Gaza war cease-fire effort has setback

Netanyahu pulls negotiators back

Israeli soldiers with a surfboard on the roof of their vehicle drive towards the Gaza Strip, in southern Israel, Tuesday, Feb. 13, 2024. The army is battling Palestinian militants across Gaza in the war ignited by Hamas' Oct. 7 attack into Israel. (AP Photo/Ariel Schalit)
Israeli soldiers with a surfboard on the roof of their vehicle drive towards the Gaza Strip, in southern Israel, Tuesday, Feb. 13, 2024. The army is battling Palestinian militants across Gaza in the war ignited by Hamas' Oct. 7 attack into Israel. (AP Photo/Ariel Schalit)

JERUSALEM -- International efforts to broker a cease-fire between Israel and Hamas suffered a setback on Wednesday as Israel reportedly recalled its negotiating team, and Prime Minister Benjamin Netanyahu accused Hamas of hobbling the high-stakes negotiations by sticking to "delusional" demands.

Netanyahu's remarks came hours after local media reported that the Israeli leader had ordered an Israeli delegation not to continue talks in Cairo, raising concerns over the fate of the negotiations and sparking criticism from the families of the roughly 130 remaining captives, about a fourth of whom are said to be dead.

The relatives of the hostages said Netanyahu's decision amounted to a "death sentence" for their loved ones.

In another development, the Israeli Finance Ministry has blocked deliveries of food for the Gaza Strip because the shipments were intended to reach the main U.N. agency for Palestinians, Israel's finance minister, Bezalel Smotrich, said Tuesday.

The mediation efforts, steered by the United States, Egypt and Qatar, have been working to bring the warring sides toward an agreement that might secure a truce in the monthslong war, which has reportedly killed more than 28,000 Palestinians, most of them women and children, according to local health officials. The fighting has destroyed vast parts of Gaza, displaced most of the territory's population and sparked a humanitarian catastrophe.

"In Cairo, Israel did not receive any new proposal from Hamas on the release of our captives," Netanyahu said in a statement. "A change in Hamas' positions will allow progress in the negotiations."

Hamas meanwhile said Netanyahu was to blame. Senior Hamas official Osama Hamdan said Israel had put forward a proposal that strayed from agreements reached during earlier cease-fire talks.

On Tuesday, CIA chief William Burns and David Barnea, the head of Israel's Mossad spy agency, attended the talks in the Egyptian capital, but there were no signs of a breakthrough.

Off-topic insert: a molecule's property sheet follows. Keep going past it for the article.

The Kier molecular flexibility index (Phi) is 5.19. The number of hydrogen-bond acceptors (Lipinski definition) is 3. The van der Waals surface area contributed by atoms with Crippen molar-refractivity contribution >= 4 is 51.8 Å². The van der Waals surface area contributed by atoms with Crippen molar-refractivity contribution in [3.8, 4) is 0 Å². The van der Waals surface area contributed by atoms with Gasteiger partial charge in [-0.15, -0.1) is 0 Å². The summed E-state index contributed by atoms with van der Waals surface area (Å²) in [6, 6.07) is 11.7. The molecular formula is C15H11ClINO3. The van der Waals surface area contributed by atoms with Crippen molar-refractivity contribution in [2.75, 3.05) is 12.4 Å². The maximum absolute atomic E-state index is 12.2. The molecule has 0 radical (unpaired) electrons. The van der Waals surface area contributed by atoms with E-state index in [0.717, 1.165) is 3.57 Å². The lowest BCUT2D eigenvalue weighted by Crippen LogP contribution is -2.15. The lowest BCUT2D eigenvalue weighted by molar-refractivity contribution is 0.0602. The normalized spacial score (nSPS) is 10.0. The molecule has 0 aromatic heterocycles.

The talks continued Wednesday at a lower level, even as deadly violence persisted both in the Gaza Strip and along Israel's border with Lebanon, where fighting has simmered since the war broke out.

Israeli media reported Wednesday that Netanyahu told his delegation not to return to the talks unless Hamas softens its demands.

The sides have been far apart on their terms for a deal. Netanyahu has vowed to continue the war until "total victory" over Hamas and the return of all the remaining hostages.

Hamas has said it will not release all the captives until Israel ends its offensive, withdraws from Gaza and releases a large number of Palestinian prisoners, including top militants. Netanyahu has rejected those demands, calling them "delusional."

The plight of the hostages has deeply shaken Israelis, who see their lengthy captivity as an enduring symbol of the failure of the state to protect its citizens from Hamas' attack.

A group representing the families of the hostages called Netanyahu's reported decision to keep the delegation away from the talks "scandalous" and said the families would set up a "mass barricade" outside the Israeli Defense Ministry unless Netanyahu agreed to meet them.

Over 100 hostages were released during a weeklong cease-fire in November in return for 240 Palestinians imprisoned by Israel.


Smotrich, a hard-right settler leader, said in a statement that he had issued a directive not to transfer flour shipments to the U.N. agency, known as UNRWA, citing allegations that some of its employees were affiliated with Hamas, including 12 accused of participating in the armed group's Oct. 7 attack on Israel.